According to CoinGecko data, as of April last year, Tether’s dominance in the stablecoin market was about 50 percent.
After rising to nearly 52 percent in the first decade of May, with the implosion of UST, it plummeted to 47 percent within days.
The following month, after the Celsius bankruptcy, it plummeted again to 44%, which is a level it probably never had before.
Although it managed to regain 48% of the total stablecoin market cap in November, it plummeted back below 47% with the FTX bankruptcy.
What is surprising, however, is what happened next. Tether recovery
In fact, by January 2023 it had already recovered 50 percent, and in February it even returned to 52 percent. But the really curious thing is that it has continued to grow, reaching 54.5 percent yesterday.
Not only is this level higher than it was before the implosion of UST, but it is also the highest level in 15 months.
Perhaps it is precisely because UST is now missing that USDT has managed to achieve a higher level of dominance even than it had before its implosion.
Note that its two main rivals, USDC and BUSD, have recently taken the opposite path instead.
USDC in April 2022 was at 30 percent, sputtering to 37 percent in June. For the rest of 2022, however, it fell back to 30 percent and then started 2023 at 32 percent. It should be mentioned, however, that in these early months of the new year, it first dropped to 31%, and then rose again to 33%.
The most glaring trend, however, is that of BUSD, which is continuing to lose market capitalization.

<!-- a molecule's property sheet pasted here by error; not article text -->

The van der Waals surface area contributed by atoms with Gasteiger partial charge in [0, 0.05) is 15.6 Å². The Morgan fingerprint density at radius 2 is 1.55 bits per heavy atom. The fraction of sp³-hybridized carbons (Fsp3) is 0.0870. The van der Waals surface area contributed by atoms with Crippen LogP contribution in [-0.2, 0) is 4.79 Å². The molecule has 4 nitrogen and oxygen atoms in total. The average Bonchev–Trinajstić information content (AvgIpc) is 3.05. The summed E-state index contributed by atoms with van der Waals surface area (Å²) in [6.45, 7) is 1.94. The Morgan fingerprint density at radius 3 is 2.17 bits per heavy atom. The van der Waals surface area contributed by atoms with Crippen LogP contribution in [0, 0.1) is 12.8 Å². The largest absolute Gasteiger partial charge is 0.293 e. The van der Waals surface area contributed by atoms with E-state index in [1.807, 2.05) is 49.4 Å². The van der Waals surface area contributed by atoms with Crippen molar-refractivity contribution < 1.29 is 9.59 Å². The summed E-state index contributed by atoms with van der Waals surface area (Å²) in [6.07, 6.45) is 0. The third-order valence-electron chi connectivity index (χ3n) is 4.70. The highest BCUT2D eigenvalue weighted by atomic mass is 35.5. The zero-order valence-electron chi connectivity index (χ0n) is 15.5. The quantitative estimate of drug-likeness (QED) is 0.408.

Its dominance as of April 2022 was 10%, but during 2022 it had sprung as high as 16.5% with the collapse of FTX. Although it seemed to be on the upswing at that point, trouble began in 2023, so much so that it started the year at 12 percent, then plummeted to 6 percent as of mid-February. Tether’s dominance and market cap
Therefore if in 2022 Tether’s dominance was challenged first by USDC and then by BUSD, things changed dramatically in 2023.
UST disappeared last year due to the loss of the peg with the dollar, while BUSD is almost disappearing due to the freeze on the issuance of new tokens and the return of most of those already issued.
This dynamic is also being taken advantage of by USDC (USD Coin), which has risen back to 33 percent dominance after having fallen last year even as low as below 30 percent, but it is being taken advantage of especially by USDT, which from this point of view has touched its highs since 2021.
The discussion, however, changes somewhat if instead of dominance one analyzes market capitalization.
Because Tether dominance is at its highest in recent times due mainly to the collapse of two of its rivals.
USDT’s current market capitalization is nearly $72 billion, while in early May 2022, it had even reached over $83 billion.
USDC right now, on the other hand, capitalizes more than 43 billion, but at the beginning of May 2022, it capitalized 49 billion. BUSD, on the other hand, has plummeted to 8 billion, down from 17 billion in May 2022.
In total, including Tether USDT, last year before its collapse the five major stablecoins capitalized more than $175 billion, while now they have fallen below $135 billion.
So USDT has not gained capitalization in the past twelve months, but it has gained dominance due to the collapse of two of its main rivals. Tether’s resilience
Many say they are amazed by USDT’s resilience.
Last year, when UST imploded, many argued that Tether USDT was also in danger of something similar. But while UST was an algorithmic stablecoin, USDT is a stablecoin that is 100 percent collateralized in the underlying, so it is much harder for it to have serious problems.
What is even more surprising, however, is that it ultimately held up better than all the others, so much so that its main rival, USDC, currently has dominance that is only slightly higher than it was in April 2022, and even lower than it was in late May.
It is therefore no coincidence that criticism of Tether has smoothed out quite a bit lately.